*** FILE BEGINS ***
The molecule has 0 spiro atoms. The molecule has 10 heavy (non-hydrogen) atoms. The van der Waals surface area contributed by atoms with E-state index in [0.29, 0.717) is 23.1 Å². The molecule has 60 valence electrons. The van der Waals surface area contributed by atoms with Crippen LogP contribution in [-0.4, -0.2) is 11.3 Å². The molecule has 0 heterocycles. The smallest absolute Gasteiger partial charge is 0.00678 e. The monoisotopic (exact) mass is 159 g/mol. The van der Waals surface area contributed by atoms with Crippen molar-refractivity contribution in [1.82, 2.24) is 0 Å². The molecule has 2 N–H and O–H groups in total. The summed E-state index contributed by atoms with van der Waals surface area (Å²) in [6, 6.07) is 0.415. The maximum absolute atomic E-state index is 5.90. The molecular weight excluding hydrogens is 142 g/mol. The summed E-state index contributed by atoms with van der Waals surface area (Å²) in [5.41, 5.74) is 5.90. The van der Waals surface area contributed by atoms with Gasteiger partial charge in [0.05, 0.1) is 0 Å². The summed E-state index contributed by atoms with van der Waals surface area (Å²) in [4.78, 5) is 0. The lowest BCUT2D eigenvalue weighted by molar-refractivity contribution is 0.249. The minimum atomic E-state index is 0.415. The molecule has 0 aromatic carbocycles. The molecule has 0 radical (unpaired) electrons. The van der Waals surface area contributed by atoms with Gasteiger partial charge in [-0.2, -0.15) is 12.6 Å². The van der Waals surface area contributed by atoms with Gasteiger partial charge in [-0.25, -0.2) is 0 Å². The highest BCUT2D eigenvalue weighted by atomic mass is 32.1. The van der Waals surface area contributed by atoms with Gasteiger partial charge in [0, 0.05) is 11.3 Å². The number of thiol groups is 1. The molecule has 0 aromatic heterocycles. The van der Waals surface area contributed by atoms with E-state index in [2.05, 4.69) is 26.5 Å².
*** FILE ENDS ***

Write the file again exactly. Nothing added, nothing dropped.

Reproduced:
The molecule has 0 spiro atoms. The molecule has 10 heavy (non-hydrogen) atoms. The van der Waals surface area contributed by atoms with E-state index in [0.29, 0.717) is 23.1 Å². The molecule has 60 valence electrons. The van der Waals surface area contributed by atoms with Crippen LogP contribution in [-0.4, -0.2) is 11.3 Å². The molecule has 0 heterocycles. The smallest absolute Gasteiger partial charge is 0.00678 e. The monoisotopic (exact) mass is 159 g/mol. The van der Waals surface area contributed by atoms with Crippen molar-refractivity contribution in [1.82, 2.24) is 0 Å². The molecule has 2 N–H and O–H groups in total. The summed E-state index contributed by atoms with van der Waals surface area (Å²) in [6, 6.07) is 0.415. The maximum absolute atomic E-state index is 5.90. The molecular weight excluding hydrogens is 142 g/mol. The summed E-state index contributed by atoms with van der Waals surface area (Å²) in [5.41, 5.74) is 5.90. The van der Waals surface area contributed by atoms with Gasteiger partial charge in [0.05, 0.1) is 0 Å². The summed E-state index contributed by atoms with van der Waals surface area (Å²) in [4.78, 5) is 0. The lowest BCUT2D eigenvalue weighted by molar-refractivity contribution is 0.249. The minimum atomic E-state index is 0.415. The molecule has 0 aromatic carbocycles. The molecule has 0 radical (unpaired) electrons. The van der Waals surface area contributed by atoms with Gasteiger partial charge in [-0.2, -0.15) is 12.6 Å². The van der Waals surface area contributed by atoms with Gasteiger partial charge in [-0.25, -0.2) is 0 Å². The highest BCUT2D eigenvalue weighted by atomic mass is 32.1. The van der Waals surface area contributed by atoms with Gasteiger partial charge in [0, 0.05) is 11.3 Å². The number of thiol groups is 1. The molecule has 0 aromatic heterocycles. The van der Waals surface area contributed by atoms with E-state index in [2.05, 4.69) is 26.5 Å².